In the eyes of the industry, Ruby Waters is a fresh new talent with a lot of potential and promise that will propel her to stardom. Her track record in such a short time speaks for itself: popularizing a tune on Reddit before its streaming release, hundreds of thousands of views on YouTube and being the opening act for City and Colour on their 2019 international tour. But for Waters, there is nothing new about her career in music.
“I started performing when I was really quite young,” says Waters. “I can remember being as young as four, being with my mom doing music stuff. I started busking and performing in bars when I was 12, 13. When I was 14, a couple of people would ask me, ‘You want a drink?’ I was like ‘Fuck ya.’”
Waters isn’t one to shy away from acknowledging the role that cigarettes and alcohol can play as coping mechanisms for mental health issues. The artist’s debut EP, Almost Naked, introduces her at her most raw and vulnerable. While many of the tunes are rooted in tales of heartbreak, they carry an air of optimism and rejuvenation. Listeners are rooting for Ruby — her carefree attitude is contagious.
Water’s most recent release, If It Comes Down to It, feels a lot like a continuation from where its predecessor left off. Rolling out an EP amid a pandemic and provincial restrictions is certainly not ideal, and the incapacity to play live shows and meet new faces is unsettling.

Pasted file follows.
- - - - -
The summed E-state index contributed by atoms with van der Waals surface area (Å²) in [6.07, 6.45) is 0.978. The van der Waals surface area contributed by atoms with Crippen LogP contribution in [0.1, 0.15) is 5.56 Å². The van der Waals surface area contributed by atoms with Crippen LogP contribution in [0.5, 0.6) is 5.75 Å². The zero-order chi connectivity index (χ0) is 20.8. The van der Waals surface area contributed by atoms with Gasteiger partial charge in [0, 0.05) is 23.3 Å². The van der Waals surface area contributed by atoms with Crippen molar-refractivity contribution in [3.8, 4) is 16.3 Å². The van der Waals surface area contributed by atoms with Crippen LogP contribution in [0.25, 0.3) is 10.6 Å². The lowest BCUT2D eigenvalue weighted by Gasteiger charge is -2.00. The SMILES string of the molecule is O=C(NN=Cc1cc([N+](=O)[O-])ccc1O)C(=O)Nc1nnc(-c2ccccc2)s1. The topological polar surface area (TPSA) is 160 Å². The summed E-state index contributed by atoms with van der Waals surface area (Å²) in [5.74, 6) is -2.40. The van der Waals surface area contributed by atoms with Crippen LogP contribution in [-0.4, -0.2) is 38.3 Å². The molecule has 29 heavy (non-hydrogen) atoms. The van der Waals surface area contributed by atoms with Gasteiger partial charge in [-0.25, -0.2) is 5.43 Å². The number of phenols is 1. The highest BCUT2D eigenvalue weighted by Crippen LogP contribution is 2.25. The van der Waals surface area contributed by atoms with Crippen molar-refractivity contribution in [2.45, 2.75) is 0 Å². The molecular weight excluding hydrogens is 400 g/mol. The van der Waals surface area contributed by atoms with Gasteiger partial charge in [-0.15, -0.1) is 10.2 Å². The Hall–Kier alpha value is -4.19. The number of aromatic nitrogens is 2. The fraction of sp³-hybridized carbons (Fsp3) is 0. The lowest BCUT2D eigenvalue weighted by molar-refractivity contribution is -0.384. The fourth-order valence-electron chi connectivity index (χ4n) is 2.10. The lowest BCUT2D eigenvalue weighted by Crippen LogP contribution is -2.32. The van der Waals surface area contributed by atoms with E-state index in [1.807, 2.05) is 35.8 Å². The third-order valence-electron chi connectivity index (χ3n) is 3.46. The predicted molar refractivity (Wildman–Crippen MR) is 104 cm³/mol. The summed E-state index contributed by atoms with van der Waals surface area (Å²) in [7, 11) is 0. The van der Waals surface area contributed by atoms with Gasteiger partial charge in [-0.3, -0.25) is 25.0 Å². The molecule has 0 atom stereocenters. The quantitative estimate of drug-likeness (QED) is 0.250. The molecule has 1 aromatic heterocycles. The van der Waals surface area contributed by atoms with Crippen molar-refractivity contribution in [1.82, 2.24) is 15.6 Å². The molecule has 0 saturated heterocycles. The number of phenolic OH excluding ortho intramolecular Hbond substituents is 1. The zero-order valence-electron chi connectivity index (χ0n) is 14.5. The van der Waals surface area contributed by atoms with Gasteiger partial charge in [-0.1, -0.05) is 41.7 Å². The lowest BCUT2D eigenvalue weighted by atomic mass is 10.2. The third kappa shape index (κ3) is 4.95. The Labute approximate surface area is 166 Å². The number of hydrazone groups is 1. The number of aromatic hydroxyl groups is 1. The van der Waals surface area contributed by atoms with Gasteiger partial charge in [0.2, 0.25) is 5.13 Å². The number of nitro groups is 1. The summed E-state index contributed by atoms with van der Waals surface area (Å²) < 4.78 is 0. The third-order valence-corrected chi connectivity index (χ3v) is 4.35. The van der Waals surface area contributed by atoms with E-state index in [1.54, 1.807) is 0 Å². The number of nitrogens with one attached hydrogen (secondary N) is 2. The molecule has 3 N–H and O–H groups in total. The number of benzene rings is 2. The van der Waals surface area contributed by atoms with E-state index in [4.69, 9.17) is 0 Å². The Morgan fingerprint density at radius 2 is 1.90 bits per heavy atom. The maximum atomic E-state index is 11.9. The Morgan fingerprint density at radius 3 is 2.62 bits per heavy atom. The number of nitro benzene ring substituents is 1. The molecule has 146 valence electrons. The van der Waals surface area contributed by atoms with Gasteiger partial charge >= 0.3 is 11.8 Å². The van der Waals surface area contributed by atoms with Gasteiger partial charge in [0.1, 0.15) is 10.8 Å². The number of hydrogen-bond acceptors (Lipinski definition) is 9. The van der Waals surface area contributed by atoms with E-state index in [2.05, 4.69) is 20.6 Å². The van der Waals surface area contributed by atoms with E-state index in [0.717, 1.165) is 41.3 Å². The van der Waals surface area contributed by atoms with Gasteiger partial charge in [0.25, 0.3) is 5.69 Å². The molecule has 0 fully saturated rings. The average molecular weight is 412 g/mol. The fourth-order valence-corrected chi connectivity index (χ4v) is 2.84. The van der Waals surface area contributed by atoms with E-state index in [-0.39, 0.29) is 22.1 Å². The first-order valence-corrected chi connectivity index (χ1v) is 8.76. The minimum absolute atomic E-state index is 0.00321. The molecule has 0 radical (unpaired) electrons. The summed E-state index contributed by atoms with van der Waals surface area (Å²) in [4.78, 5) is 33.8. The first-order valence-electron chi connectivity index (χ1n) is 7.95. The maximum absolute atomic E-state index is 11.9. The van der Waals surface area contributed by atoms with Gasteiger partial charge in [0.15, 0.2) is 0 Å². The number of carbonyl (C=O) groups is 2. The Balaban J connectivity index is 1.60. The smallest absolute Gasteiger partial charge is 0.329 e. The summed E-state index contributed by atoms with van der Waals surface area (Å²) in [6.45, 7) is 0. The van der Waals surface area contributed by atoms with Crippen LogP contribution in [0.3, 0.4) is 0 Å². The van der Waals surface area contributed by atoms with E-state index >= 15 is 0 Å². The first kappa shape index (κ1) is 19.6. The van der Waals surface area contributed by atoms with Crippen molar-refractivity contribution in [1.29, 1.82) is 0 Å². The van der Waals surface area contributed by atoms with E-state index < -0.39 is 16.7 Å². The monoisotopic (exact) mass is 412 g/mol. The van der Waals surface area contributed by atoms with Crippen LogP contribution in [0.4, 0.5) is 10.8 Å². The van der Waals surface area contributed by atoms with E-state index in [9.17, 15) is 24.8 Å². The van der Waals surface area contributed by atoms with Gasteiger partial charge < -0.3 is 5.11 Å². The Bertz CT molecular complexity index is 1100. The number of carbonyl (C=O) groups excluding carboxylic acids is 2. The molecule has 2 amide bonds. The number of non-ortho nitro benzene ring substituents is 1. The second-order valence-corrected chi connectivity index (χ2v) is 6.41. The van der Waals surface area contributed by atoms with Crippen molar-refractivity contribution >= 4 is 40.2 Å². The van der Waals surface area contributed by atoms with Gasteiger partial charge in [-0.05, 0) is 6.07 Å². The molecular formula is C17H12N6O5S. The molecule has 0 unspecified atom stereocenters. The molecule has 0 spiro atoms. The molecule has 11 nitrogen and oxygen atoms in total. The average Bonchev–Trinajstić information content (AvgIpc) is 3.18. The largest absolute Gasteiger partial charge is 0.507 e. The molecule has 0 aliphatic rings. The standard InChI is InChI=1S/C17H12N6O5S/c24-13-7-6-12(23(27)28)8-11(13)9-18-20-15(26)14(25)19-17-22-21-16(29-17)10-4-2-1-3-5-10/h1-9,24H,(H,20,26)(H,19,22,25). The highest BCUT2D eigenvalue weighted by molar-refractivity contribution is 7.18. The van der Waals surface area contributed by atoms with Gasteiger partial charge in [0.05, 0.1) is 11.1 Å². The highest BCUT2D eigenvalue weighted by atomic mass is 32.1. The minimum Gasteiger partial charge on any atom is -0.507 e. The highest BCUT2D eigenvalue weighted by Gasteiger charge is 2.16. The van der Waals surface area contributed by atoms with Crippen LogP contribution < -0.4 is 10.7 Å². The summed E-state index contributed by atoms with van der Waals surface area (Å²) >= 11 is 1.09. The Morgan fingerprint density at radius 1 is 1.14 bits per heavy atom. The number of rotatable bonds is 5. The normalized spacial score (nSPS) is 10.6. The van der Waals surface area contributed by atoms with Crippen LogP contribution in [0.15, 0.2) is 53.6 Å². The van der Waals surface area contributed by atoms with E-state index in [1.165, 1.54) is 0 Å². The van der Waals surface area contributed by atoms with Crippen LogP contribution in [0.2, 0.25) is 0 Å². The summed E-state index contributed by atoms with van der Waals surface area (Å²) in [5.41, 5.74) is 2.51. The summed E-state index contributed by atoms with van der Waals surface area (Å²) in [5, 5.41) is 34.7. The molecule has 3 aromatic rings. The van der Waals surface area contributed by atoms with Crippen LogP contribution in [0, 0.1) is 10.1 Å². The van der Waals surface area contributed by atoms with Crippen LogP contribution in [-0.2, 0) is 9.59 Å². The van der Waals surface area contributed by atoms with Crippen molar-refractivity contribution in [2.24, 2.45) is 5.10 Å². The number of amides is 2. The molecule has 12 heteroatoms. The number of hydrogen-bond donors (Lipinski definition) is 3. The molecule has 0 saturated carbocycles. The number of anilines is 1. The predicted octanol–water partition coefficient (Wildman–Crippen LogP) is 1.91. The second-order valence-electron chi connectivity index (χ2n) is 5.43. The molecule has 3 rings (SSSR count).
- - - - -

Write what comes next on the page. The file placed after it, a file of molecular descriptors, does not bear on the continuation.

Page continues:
“Different places, different people, different feelings, different sounds of music that we’ve been making,” says Waters. “Lots has changed, but we’re still out here keeping it real.”
Waters celebrated the release of her project with immediate family from the comfort of her country house near Orangeville, Ontario. Over the last few months, she has bounced back-and-forth from country to city on various couches, meeting up with her management team and hitting the studio to record new tunes.
“I’m contemplating where I want to settle next,” says Waters. “It’s so nice in the country, and in the city there’s so much opportunity, but then with all this COVID stuff, it’s like — damn, I can be anywhere. I guess as far as creativity goes, it’s nice to be able to breathe out here. I like it.”
Waters is no stranger to the country, having been born just outside of Shelburne, Ontario. Her father is Slovakian, and her mother, a musical inspiration to Waters in her own right, is from Northern Quebec and of Métis descent.
The singer-songwriter cites her Métis roots as inspiration for some of the songs that she writes. Waters enjoys using her music to tell stories from the perspectives of those who have it worse than most.
“I’d love to be able to learn how to speak out for any community that feels like they don’t have enough word in the world.”
Waters, having visited multiple Indigenous reserves, spoke about the hardships faced by the Métis community that largely stems from the communal trauma of residential schools.
“It’s about the opportunity. Accessibility to, like, clean water, good schooling and fun activities so that people aren’t so depressed and don’t rely so much on other ways of escaping mentally.”
Waters has donated to the Native Women’s Resource Centre in Toronto and hopes to further give back to Indigenous communities through merchandise sales. She says that she would like to see more money donated to arts programs in these schools to inspire the children in the communities.
As for her future moves, Waters isn’t exactly sure what’s in store for her next project. She happily strolls along with no concrete plans, but her laissez-faire outlook is comforting.
“Making it to the point I have is a dream come true and it’s been a crazy ride. I always say if I were to die tomorrow, I’d be happy with the accomplishments I’ve made.” ■
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